Expect to spend about R5000 per month on general living expenses (accommodation, food, travel, etc) in addition to tuition fees.
There are many secondary and tertiary education centres in South Africa.
South Africa is also an excellent venue to learn new skills such as flying, sailing and scuba diving since costs are generally far lower than in more developed countries while quality of training will be equal or better. Examples of companies that offer these kind of courses include:
There are very limited opportunities for working in South Africa. However, people with certain technical skill sets may find themselves in demand. Research the situation before leaving home.
Non South African citizens are only allowed to work in South Africa if they are in possession on a work permit.
The process of applying for a work permit is similar to applying for a study permit, contact a South African High Commission, Embassy, Consulate or Trade Mission in your country of origin, or in the nearest country, should there be no South African representation is available in your country. Government form B1-159 (A&C) needs to be completed for the application. Processing of the application will take 8 to 12 weeks.
Applications will be approved based on whether or not a South African citizen is available to fill the position you applied for.
South Africa has a high rate of violent crime, but warnings about crime should be taken in context. The threat is not as serious as it might sound. If you are alert and take some common-sense precautions you will have no problems. Do not accept offers from friendly strangers. Do not wear jewelry or expensive watches. Do not wear a tummy bag with all your valuables. Distribute your valuables in inside pockets and other pockets. Do not carry large sums of money. Do not walk by night in deserted places. Don't make it obvious you are a tourist - conceal your camera and binoculars. Know where to go so that you don't have to reveal you're lost or need a map -- simply all the obvious "I am a tourist" signs.
Visiting the townships is possible, but don't do it alone unless you really know where you're going. Some townships are safe while others can be extremely dangerous. It's best to go with an experienced guide. Some tour companies offer guided visits to the townships, and this is perfectly safe.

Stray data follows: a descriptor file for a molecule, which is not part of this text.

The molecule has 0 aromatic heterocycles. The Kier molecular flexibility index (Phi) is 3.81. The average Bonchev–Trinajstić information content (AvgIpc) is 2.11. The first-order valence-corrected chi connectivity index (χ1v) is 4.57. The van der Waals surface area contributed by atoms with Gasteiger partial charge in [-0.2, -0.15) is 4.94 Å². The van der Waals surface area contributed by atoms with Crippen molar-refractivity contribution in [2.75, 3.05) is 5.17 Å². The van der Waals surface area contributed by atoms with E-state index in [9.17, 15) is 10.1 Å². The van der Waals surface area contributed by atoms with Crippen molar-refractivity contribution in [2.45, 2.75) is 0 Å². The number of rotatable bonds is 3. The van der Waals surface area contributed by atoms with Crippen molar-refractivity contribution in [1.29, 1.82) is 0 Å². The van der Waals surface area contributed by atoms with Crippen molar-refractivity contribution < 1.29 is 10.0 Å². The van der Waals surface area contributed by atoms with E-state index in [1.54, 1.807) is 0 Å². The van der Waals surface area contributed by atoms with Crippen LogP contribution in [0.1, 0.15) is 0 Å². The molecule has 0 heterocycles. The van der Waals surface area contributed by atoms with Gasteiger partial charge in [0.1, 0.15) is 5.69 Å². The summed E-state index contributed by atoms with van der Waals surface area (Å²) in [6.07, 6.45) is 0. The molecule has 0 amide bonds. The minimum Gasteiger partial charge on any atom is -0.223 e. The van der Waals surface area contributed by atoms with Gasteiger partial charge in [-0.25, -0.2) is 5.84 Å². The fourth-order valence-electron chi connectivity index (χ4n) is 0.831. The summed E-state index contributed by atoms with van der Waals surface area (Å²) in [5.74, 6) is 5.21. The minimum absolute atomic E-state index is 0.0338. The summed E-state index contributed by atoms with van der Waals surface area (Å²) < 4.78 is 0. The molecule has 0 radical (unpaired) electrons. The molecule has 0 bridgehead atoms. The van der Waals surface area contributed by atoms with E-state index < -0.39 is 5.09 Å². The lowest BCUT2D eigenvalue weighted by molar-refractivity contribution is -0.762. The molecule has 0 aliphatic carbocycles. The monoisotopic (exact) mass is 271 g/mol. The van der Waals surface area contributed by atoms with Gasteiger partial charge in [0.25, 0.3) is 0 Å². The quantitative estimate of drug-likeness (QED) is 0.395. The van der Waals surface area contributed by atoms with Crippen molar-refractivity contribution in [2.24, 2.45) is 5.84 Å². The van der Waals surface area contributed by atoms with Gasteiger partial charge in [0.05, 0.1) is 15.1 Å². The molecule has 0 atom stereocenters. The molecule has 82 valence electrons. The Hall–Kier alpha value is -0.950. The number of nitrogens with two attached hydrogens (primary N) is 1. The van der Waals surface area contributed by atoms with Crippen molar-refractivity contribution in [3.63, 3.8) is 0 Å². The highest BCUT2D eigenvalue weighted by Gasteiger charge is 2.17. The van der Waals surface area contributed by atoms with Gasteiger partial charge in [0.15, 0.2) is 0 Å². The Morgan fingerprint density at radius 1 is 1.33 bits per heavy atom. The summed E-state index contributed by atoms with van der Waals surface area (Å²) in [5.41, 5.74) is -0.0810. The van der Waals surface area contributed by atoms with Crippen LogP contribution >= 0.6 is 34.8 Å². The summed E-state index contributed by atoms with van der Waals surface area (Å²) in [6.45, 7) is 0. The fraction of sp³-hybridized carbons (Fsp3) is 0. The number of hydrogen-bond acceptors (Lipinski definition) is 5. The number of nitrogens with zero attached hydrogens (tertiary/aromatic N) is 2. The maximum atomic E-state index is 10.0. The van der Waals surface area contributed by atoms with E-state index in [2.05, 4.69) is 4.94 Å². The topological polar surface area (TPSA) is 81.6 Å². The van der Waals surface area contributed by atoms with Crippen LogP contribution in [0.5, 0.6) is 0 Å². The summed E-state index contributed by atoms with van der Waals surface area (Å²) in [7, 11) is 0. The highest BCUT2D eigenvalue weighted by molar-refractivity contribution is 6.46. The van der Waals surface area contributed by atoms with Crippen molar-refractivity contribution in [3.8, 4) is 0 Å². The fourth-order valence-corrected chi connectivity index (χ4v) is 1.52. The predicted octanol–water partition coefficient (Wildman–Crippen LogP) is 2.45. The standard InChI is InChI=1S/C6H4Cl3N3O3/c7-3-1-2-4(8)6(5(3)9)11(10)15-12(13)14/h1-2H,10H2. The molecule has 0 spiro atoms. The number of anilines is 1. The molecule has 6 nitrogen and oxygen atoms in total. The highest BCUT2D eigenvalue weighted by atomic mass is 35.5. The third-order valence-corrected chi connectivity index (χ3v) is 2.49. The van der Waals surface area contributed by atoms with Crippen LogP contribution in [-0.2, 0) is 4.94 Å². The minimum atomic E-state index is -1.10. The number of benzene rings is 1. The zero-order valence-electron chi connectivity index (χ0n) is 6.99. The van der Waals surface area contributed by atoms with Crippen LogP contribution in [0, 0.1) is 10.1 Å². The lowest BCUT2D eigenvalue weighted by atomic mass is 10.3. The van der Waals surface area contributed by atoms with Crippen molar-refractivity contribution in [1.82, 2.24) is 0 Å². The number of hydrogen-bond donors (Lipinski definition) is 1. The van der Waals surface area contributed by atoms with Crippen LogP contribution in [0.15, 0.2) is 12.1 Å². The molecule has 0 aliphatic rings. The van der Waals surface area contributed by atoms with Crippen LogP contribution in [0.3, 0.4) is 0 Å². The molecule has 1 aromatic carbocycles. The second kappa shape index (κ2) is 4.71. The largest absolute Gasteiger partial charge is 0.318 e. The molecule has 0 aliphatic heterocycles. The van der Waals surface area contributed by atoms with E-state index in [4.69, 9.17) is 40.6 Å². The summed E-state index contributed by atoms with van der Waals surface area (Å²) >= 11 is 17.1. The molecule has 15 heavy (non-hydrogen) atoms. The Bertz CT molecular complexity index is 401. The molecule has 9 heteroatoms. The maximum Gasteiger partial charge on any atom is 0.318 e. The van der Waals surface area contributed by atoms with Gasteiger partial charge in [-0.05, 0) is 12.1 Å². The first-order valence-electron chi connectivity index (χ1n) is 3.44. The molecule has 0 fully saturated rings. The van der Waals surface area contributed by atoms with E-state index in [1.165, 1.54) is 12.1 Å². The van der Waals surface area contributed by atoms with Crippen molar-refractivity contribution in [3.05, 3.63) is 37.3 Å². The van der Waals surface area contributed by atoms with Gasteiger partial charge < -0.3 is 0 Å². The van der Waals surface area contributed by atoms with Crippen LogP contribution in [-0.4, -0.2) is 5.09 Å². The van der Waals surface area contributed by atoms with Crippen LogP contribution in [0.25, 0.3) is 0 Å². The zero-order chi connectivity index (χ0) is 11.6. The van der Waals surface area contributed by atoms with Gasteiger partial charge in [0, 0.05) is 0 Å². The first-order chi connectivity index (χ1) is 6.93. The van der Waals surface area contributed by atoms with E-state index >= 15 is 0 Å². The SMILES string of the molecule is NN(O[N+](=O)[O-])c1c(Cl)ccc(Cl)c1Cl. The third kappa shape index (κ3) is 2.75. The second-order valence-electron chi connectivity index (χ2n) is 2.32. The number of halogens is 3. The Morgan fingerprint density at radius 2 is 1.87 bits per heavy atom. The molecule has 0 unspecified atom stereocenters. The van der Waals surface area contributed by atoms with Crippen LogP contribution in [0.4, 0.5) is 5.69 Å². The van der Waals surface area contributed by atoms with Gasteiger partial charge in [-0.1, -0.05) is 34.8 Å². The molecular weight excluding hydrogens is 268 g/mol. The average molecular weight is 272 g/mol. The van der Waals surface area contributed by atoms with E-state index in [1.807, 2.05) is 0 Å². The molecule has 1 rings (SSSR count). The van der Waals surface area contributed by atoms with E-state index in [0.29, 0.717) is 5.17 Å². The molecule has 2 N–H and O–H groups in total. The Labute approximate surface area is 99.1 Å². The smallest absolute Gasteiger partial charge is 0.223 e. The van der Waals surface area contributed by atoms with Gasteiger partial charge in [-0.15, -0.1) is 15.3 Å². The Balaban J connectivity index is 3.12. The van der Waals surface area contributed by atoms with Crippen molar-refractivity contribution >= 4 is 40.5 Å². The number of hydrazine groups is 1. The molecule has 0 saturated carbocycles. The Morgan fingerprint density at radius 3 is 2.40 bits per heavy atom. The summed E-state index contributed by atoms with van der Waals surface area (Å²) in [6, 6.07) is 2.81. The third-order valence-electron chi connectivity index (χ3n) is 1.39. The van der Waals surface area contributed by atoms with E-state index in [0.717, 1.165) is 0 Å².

South Africa has very few earthquakes, cyclones, tornadoes, floods, terrorist incidents or contagious diseases with the notable exception of HIV.
Please also note that taking an evening stroll, or walking to venues after dark can be very risky! It simply is NOT part of the culture there, as it is in Europe,North America or Australia. Best to take a taxi (a meter cab - not a minibus taxi) or private vehicle for an "evening out". The same applies to picking up hitchhikers or offering assistance at broken-down car scenes.
Important telephone numbers
From a fixed line
From a mobile phone
One of the main reasons travelers visit South Africa is to experience the outdoors and see the wide range of wildlife.
When driving in a wildlife reserve, always keep to the speed limits and stay inside your car at all times. On game drives or walks, always follow the instructions of your guide.
Ensure that you wear socks and boots whenever you are walking in the bush; do not wear open sandals. A good pair of boots can stop snake and insect bits and avoid any possible cuts that may lead to infections.
In many areas you may encounter wildlife while driving on public roads, monkeys and baboons are especially common. Do not get out of the vehicle to take photos or otherwise try to interact with the animals. These are wild animals and their actions can be unpredictable.
Sometimes you might find yourself in the open with wild animals (often happens with baboons at Cape Point). Keep your distance and always ensure that the animals are only to one side of you, do not walk between two groups or individuals. A female baboon may get rather upset if you separate her from her child.